As a fan of psychedelic, sludge and garage rock, I’m not one to usually listen to lyrics. That changed when I first played ‘Soldiering On’ by The Dissolute Society, captivated by the sadness of verse. London born trombonist, improviser, composer, and educator Raph Clarkson’s new ensemble has created a debut album sure to absorb even the hardier of people.
A graduate of York and Oxford Universities, Clarkson is probably best known as member of award-winning jazz-punk ensemble WorldService Project. He’s been involved in a huge array of projects, a true restless creative, and embarks on this album with no sign of lacking energy.
The fifteen track ‘Soldiering On’ is a deeply personal display of a talent in love with his craft. There is no shortage of brilliance from the album’s contributing artists. Clarkson’s father, Gustav, plays delightful viola, and there are compositions by the late John Taylor, who sadly died in 2015.
Singer Fini Bearman guest stars as the vocalist, and is supported masterfully by the other musicians. She sings sweetly on opening track ‘Opening (A Journey)’ in a performance which could be straight out of a West End show.
A change overcomes her on ‘Grandma’, lilting with a cut-up poetism like a broken train of thought. The song is inspired by Clarkson’s German-Jewish grandmother, who lived in Palestine for many years. But, if you were unaware of this, one might see it as a representation of a mind overrun with dementia. Few songs have captured the trials old-age so accurately.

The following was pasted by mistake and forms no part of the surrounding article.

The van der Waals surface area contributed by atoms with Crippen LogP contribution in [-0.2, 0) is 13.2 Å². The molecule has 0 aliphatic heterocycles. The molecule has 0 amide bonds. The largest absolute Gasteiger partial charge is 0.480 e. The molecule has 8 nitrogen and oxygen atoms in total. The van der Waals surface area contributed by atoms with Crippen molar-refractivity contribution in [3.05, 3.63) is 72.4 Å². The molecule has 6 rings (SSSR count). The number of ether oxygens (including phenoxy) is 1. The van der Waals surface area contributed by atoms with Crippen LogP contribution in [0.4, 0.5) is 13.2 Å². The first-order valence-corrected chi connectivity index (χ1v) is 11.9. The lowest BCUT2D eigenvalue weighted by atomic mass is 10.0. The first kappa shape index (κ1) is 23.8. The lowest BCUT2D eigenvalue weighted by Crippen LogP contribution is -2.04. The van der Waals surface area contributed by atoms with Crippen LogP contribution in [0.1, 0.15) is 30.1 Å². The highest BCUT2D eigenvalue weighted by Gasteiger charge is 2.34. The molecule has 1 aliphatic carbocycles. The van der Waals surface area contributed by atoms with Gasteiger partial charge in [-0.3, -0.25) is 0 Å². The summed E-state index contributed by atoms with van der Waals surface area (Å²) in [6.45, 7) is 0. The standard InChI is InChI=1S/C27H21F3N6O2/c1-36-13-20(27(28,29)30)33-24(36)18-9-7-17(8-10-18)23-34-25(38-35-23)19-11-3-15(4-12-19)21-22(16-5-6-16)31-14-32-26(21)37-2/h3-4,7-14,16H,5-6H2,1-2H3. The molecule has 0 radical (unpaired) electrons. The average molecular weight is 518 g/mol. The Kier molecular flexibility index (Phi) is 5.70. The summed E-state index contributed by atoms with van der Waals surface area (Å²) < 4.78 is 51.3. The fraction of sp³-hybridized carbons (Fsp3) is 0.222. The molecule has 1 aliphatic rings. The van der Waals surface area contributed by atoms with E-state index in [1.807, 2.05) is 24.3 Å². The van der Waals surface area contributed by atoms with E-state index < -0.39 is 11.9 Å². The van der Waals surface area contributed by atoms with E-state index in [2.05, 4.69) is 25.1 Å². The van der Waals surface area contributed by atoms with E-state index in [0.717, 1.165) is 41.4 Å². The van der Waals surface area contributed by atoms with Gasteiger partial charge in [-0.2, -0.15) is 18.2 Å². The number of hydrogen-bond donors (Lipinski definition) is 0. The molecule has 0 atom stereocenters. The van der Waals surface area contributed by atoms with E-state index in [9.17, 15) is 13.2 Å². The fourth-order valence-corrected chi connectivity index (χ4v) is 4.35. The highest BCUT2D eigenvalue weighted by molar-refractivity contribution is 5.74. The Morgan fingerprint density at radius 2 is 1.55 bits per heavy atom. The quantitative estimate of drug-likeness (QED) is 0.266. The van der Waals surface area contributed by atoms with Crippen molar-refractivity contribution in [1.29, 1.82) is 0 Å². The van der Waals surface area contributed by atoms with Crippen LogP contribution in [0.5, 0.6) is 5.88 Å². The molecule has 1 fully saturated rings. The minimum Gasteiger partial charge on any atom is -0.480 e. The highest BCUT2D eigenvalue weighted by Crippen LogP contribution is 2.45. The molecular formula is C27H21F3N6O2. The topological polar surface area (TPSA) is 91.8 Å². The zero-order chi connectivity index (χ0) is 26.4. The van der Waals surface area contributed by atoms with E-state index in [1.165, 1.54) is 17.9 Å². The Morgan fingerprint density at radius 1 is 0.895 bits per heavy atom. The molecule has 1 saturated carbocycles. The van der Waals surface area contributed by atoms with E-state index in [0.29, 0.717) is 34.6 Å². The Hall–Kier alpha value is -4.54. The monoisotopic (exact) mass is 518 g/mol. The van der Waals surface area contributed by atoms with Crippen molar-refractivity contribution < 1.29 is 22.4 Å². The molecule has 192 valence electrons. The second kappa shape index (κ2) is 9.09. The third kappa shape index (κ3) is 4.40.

Later on, on ‘Soldiering On/On,’ she bites with Bjork like brilliance whilst Huw Warren breaks through a scintillating piano score. Suddenly, on ‘I’m Sorry’ Norwegian singer Mia Marlen Berg transforms into a sort of female 80’s post-punk vocal, before unleashing a full-blown operatic staccato.
This is not an easy listening record. Far from it. There’s a deep sadness to much of what goes on which I’d recommend listening to in the right mind-set. Although ‘Find The Way Through’ is a really good, groove laden antidote featuring a rap from Joshua Idehen. But, you’ve got to wait until track 14 to reach respite if listening as a continuous stream.
The only criticism I have is that I often find poetry quite self-indulgent, but so is writing reviews, I guess. Contrary to that, the musicianship on display is all exceptional, exuberant sadness.
Soldiering On is out on the 11th May on the Babel label.